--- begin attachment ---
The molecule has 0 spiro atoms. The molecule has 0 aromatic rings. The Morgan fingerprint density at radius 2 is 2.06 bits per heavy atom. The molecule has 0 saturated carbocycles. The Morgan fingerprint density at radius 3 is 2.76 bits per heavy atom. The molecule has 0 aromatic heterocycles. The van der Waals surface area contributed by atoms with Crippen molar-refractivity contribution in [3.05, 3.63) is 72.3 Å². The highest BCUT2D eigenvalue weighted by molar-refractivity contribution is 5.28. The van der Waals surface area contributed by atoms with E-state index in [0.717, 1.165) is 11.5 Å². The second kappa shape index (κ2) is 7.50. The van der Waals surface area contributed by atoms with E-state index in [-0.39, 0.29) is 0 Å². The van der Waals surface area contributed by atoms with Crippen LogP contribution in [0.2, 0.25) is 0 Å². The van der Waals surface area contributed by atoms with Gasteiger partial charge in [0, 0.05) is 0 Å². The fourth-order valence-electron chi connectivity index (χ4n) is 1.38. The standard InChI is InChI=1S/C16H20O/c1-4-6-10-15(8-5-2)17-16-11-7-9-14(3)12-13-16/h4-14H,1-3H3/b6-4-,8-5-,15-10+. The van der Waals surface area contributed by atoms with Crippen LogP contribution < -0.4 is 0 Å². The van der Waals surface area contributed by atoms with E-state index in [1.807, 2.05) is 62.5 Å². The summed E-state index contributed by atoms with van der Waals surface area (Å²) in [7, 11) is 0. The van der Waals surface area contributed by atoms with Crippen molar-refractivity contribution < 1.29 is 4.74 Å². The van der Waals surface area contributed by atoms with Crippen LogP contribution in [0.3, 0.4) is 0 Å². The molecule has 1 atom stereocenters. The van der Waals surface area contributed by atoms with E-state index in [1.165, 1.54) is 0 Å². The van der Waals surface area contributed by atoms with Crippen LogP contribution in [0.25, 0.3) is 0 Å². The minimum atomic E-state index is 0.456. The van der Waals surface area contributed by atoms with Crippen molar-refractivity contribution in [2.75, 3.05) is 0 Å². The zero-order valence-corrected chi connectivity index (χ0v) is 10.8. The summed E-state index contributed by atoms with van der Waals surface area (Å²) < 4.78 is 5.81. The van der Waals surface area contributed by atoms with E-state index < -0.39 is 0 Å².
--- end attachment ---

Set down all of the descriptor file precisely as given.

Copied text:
The molecule has 0 spiro atoms. The molecule has 0 aromatic rings. The Morgan fingerprint density at radius 2 is 2.06 bits per heavy atom. The molecule has 0 saturated carbocycles. The Morgan fingerprint density at radius 3 is 2.76 bits per heavy atom. The molecule has 0 aromatic heterocycles. The van der Waals surface area contributed by atoms with Crippen molar-refractivity contribution in [3.05, 3.63) is 72.3 Å². The highest BCUT2D eigenvalue weighted by molar-refractivity contribution is 5.28. The van der Waals surface area contributed by atoms with E-state index in [0.717, 1.165) is 11.5 Å². The second kappa shape index (κ2) is 7.50. The van der Waals surface area contributed by atoms with E-state index in [-0.39, 0.29) is 0 Å². The van der Waals surface area contributed by atoms with Crippen LogP contribution in [0.2, 0.25) is 0 Å². The van der Waals surface area contributed by atoms with Gasteiger partial charge in [0, 0.05) is 0 Å². The fourth-order valence-electron chi connectivity index (χ4n) is 1.38. The standard InChI is InChI=1S/C16H20O/c1-4-6-10-15(8-5-2)17-16-11-7-9-14(3)12-13-16/h4-14H,1-3H3/b6-4-,8-5-,15-10+. The van der Waals surface area contributed by atoms with Crippen LogP contribution < -0.4 is 0 Å². The van der Waals surface area contributed by atoms with E-state index in [1.807, 2.05) is 62.5 Å². The summed E-state index contributed by atoms with van der Waals surface area (Å²) in [7, 11) is 0. The van der Waals surface area contributed by atoms with Crippen molar-refractivity contribution < 1.29 is 4.74 Å². The van der Waals surface area contributed by atoms with Crippen LogP contribution in [0.3, 0.4) is 0 Å². The molecule has 1 atom stereocenters. The van der Waals surface area contributed by atoms with E-state index in [1.165, 1.54) is 0 Å². The van der Waals surface area contributed by atoms with Crippen LogP contribution in [0.25, 0.3) is 0 Å². The minimum atomic E-state index is 0.456. The van der Waals surface area contributed by atoms with Crippen molar-refractivity contribution in [2.75, 3.05) is 0 Å². The zero-order valence-corrected chi connectivity index (χ0v) is 10.8. The summed E-state index contributed by atoms with van der Waals surface area (Å²) < 4.78 is 5.81. The van der Waals surface area contributed by atoms with E-state index < -0.39 is 0 Å².